Attenuated Francisella novicida transposon mutants protect mice against wild-type challenge

Rebecca Tempel, Xin He Lai, Lidia Crosa, Briana Kozlowicz, Fred Heffron

Research output: Contribution to journalArticlepeer-review

87 Scopus citations


Francisella tularensis is the bacterial pathogen that causes tularemia in humans and a number of animals. To date, there is no approved vaccine for this widespread and life-threatening disease. The goal of this study was to identify F. tularensis mutants that can be used in the development of a live attenuated vaccine. We screened F. novicida transposon mutants to identify mutants that exhibited reduced growth in mouse macrophages, as these cells are the preferred host cells of Francisella and an essential component of the innate immune system. This approach yielded 16 F. novicida mutants that were 100-fold more attenuated for virulence in a mouse model than the wild-type parental strain. These mutants were then tested to determine their abilities to protect mice against challenge with high doses of wild-type bacteria. Five of the 16 attenuated mutants (with mutations corresponding to dsbB, FTT0742, pdpB, fumA, and carB in the F. tularensis SCHU S4 strain) provided mice with protection against challenge with high doses (>8 × 105 CFU) of wild-type F. novicida. We believe that these findings will be of use in the design of a vaccine against tularemia.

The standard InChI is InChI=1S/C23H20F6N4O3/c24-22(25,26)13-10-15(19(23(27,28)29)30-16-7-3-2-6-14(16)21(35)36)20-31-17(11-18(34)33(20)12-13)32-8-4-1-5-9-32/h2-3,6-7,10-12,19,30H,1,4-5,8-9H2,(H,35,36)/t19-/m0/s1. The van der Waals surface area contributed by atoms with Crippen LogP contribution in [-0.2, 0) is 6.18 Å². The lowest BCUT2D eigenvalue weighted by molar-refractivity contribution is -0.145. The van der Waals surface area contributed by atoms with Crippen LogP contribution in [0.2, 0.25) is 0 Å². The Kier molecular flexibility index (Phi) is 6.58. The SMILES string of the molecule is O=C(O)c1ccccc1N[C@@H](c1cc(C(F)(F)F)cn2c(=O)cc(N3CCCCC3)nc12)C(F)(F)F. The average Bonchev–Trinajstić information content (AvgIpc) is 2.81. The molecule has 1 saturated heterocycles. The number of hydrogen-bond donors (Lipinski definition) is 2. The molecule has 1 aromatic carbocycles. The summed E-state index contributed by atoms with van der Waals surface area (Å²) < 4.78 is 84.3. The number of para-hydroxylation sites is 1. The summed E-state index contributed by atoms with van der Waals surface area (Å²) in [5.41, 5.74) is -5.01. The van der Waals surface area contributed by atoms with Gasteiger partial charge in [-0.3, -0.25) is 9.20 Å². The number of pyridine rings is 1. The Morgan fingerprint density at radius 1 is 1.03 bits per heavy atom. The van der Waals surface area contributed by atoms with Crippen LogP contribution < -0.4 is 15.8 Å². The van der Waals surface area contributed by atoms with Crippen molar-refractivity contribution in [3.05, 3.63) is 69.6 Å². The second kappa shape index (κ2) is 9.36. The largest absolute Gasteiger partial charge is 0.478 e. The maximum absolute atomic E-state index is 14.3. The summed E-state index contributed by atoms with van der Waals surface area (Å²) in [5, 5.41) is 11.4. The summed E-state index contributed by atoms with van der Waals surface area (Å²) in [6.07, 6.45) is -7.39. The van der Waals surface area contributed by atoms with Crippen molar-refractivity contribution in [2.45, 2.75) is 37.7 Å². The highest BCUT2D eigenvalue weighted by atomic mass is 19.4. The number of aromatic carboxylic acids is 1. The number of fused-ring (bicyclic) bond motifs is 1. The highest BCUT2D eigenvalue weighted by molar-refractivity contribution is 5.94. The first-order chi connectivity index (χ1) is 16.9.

Original languageEnglish (US)
Pages (from-to)5095-5105
Number of pages11
JournalInfection and Immunity
Issue number9
StatePublished - Sep 2006
Externally publishedYes

ASJC Scopus subject areas

  • Parasitology
  • Microbiology
  • Immunology
  • Infectious Diseases


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